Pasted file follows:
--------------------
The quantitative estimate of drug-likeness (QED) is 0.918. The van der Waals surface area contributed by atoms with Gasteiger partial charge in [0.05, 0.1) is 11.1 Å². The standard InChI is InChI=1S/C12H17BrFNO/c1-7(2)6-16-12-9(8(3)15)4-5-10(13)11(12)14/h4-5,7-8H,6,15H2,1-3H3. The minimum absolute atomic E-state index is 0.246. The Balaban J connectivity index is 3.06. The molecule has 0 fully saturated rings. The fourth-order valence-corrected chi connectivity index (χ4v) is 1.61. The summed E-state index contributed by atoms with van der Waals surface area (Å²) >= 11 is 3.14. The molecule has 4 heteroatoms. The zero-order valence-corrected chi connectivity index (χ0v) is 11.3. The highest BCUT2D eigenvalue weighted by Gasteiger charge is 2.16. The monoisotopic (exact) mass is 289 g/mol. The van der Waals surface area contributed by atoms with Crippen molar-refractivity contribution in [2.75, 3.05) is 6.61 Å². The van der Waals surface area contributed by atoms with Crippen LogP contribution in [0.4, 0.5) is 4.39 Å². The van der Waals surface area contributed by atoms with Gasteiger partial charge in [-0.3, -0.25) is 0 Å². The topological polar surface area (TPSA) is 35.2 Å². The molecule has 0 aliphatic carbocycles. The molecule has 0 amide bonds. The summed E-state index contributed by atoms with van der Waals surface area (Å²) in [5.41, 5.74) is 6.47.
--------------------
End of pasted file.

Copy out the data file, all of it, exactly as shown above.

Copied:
The quantitative estimate of drug-likeness (QED) is 0.918. The van der Waals surface area contributed by atoms with Gasteiger partial charge in [0.05, 0.1) is 11.1 Å². The standard InChI is InChI=1S/C12H17BrFNO/c1-7(2)6-16-12-9(8(3)15)4-5-10(13)11(12)14/h4-5,7-8H,6,15H2,1-3H3. The minimum absolute atomic E-state index is 0.246. The Balaban J connectivity index is 3.06. The molecule has 0 fully saturated rings. The fourth-order valence-corrected chi connectivity index (χ4v) is 1.61. The summed E-state index contributed by atoms with van der Waals surface area (Å²) >= 11 is 3.14. The molecule has 4 heteroatoms. The zero-order valence-corrected chi connectivity index (χ0v) is 11.3. The highest BCUT2D eigenvalue weighted by Gasteiger charge is 2.16. The monoisotopic (exact) mass is 289 g/mol. The van der Waals surface area contributed by atoms with Crippen molar-refractivity contribution in [2.75, 3.05) is 6.61 Å². The van der Waals surface area contributed by atoms with Crippen LogP contribution in [0.4, 0.5) is 4.39 Å². The van der Waals surface area contributed by atoms with Gasteiger partial charge in [-0.3, -0.25) is 0 Å². The topological polar surface area (TPSA) is 35.2 Å². The molecule has 0 aliphatic carbocycles. The molecule has 0 amide bonds. The summed E-state index contributed by atoms with van der Waals surface area (Å²) in [5.41, 5.74) is 6.47.